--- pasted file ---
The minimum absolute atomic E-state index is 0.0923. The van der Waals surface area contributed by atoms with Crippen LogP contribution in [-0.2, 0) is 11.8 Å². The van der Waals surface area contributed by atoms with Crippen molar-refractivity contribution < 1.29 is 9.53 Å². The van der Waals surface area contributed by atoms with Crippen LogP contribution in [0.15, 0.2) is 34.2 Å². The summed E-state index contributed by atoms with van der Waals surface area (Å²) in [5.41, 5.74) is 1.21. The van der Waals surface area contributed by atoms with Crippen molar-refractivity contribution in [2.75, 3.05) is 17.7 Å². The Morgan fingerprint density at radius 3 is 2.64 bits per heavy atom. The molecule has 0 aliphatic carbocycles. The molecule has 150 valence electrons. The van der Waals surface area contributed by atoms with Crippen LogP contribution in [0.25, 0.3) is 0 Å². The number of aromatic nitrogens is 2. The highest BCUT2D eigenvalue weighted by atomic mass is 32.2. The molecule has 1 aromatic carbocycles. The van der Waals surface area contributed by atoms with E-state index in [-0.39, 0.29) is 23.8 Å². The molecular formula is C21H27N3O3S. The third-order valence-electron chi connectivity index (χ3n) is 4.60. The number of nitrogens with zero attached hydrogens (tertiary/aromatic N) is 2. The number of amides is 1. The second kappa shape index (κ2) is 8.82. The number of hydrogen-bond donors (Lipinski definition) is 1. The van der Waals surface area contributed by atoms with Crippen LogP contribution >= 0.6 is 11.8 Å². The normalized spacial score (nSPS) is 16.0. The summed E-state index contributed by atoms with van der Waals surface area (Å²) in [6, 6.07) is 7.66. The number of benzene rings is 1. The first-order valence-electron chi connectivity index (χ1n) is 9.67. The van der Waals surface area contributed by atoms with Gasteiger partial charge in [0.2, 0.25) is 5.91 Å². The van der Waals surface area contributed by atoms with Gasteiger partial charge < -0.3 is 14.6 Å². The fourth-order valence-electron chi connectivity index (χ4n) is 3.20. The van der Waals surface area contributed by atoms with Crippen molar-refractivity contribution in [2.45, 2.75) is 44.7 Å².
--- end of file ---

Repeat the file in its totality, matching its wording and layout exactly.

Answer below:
The minimum absolute atomic E-state index is 0.0923. The van der Waals surface area contributed by atoms with Crippen LogP contribution in [-0.2, 0) is 11.8 Å². The van der Waals surface area contributed by atoms with Crippen molar-refractivity contribution < 1.29 is 9.53 Å². The van der Waals surface area contributed by atoms with Crippen LogP contribution in [0.15, 0.2) is 34.2 Å². The summed E-state index contributed by atoms with van der Waals surface area (Å²) in [5.41, 5.74) is 1.21. The van der Waals surface area contributed by atoms with Crippen molar-refractivity contribution in [2.75, 3.05) is 17.7 Å². The Morgan fingerprint density at radius 3 is 2.64 bits per heavy atom. The molecule has 0 aliphatic carbocycles. The molecule has 150 valence electrons. The van der Waals surface area contributed by atoms with Crippen LogP contribution in [0.25, 0.3) is 0 Å². The number of aromatic nitrogens is 2. The highest BCUT2D eigenvalue weighted by atomic mass is 32.2. The molecule has 1 aromatic carbocycles. The van der Waals surface area contributed by atoms with E-state index in [-0.39, 0.29) is 23.8 Å². The molecular formula is C21H27N3O3S. The third-order valence-electron chi connectivity index (χ3n) is 4.60. The number of nitrogens with zero attached hydrogens (tertiary/aromatic N) is 2. The number of amides is 1. The second kappa shape index (κ2) is 8.82. The number of hydrogen-bond donors (Lipinski definition) is 1. The van der Waals surface area contributed by atoms with Crippen LogP contribution >= 0.6 is 11.8 Å². The normalized spacial score (nSPS) is 16.0. The summed E-state index contributed by atoms with van der Waals surface area (Å²) in [6, 6.07) is 7.66. The number of benzene rings is 1. The first-order valence-electron chi connectivity index (χ1n) is 9.67. The van der Waals surface area contributed by atoms with Gasteiger partial charge in [0.2, 0.25) is 5.91 Å². The van der Waals surface area contributed by atoms with Gasteiger partial charge < -0.3 is 14.6 Å². The fourth-order valence-electron chi connectivity index (χ4n) is 3.20. The van der Waals surface area contributed by atoms with Crippen molar-refractivity contribution in [2.45, 2.75) is 44.7 Å².